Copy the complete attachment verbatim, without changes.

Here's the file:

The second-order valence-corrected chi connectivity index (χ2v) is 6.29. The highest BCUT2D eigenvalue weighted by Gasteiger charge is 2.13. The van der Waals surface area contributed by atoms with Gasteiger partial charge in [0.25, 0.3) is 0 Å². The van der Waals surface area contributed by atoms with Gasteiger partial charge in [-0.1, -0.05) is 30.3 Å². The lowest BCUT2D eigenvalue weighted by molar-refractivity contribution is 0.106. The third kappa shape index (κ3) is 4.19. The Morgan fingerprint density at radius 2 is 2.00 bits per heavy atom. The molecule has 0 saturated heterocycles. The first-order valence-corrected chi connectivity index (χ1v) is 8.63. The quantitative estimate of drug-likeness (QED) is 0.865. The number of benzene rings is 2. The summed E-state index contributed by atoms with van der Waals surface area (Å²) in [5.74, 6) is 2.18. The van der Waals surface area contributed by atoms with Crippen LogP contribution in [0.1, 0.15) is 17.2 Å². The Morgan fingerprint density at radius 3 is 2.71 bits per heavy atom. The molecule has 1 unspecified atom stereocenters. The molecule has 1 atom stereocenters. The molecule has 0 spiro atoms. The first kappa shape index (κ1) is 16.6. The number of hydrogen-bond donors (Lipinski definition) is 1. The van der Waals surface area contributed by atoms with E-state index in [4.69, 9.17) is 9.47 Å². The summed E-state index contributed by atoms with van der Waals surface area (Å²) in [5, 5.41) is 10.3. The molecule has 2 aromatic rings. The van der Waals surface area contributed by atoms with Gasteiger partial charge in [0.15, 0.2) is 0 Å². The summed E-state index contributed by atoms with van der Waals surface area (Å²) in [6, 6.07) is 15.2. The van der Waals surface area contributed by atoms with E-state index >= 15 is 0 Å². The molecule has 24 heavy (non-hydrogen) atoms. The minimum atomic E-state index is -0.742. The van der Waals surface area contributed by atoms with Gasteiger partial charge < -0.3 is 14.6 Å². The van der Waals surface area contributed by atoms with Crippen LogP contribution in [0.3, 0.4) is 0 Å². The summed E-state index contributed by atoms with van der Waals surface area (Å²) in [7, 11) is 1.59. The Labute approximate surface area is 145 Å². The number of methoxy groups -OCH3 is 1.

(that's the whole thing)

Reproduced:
The second-order valence-corrected chi connectivity index (χ2v) is 6.29. The highest BCUT2D eigenvalue weighted by Gasteiger charge is 2.13. The van der Waals surface area contributed by atoms with Gasteiger partial charge in [0.25, 0.3) is 0 Å². The van der Waals surface area contributed by atoms with Gasteiger partial charge in [-0.1, -0.05) is 30.3 Å². The lowest BCUT2D eigenvalue weighted by molar-refractivity contribution is 0.106. The third kappa shape index (κ3) is 4.19. The Morgan fingerprint density at radius 2 is 2.00 bits per heavy atom. The molecule has 0 saturated heterocycles. The first-order valence-corrected chi connectivity index (χ1v) is 8.63. The quantitative estimate of drug-likeness (QED) is 0.865. The number of benzene rings is 2. The summed E-state index contributed by atoms with van der Waals surface area (Å²) in [5.74, 6) is 2.18. The van der Waals surface area contributed by atoms with Crippen LogP contribution in [0.1, 0.15) is 17.2 Å². The Morgan fingerprint density at radius 3 is 2.71 bits per heavy atom. The molecule has 1 unspecified atom stereocenters. The molecule has 1 atom stereocenters. The molecule has 0 spiro atoms. The first kappa shape index (κ1) is 16.6. The number of hydrogen-bond donors (Lipinski definition) is 1. The van der Waals surface area contributed by atoms with E-state index in [4.69, 9.17) is 9.47 Å². The summed E-state index contributed by atoms with van der Waals surface area (Å²) in [5, 5.41) is 10.3. The molecule has 2 aromatic rings. The van der Waals surface area contributed by atoms with Gasteiger partial charge in [0.15, 0.2) is 0 Å². The summed E-state index contributed by atoms with van der Waals surface area (Å²) in [6, 6.07) is 15.2. The van der Waals surface area contributed by atoms with E-state index >= 15 is 0 Å². The molecule has 24 heavy (non-hydrogen) atoms. The minimum atomic E-state index is -0.742. The van der Waals surface area contributed by atoms with Gasteiger partial charge < -0.3 is 14.6 Å². The van der Waals surface area contributed by atoms with Crippen LogP contribution in [0.3, 0.4) is 0 Å². The summed E-state index contributed by atoms with van der Waals surface area (Å²) in [7, 11) is 1.59. The Labute approximate surface area is 145 Å². The number of methoxy groups -OCH3 is 1.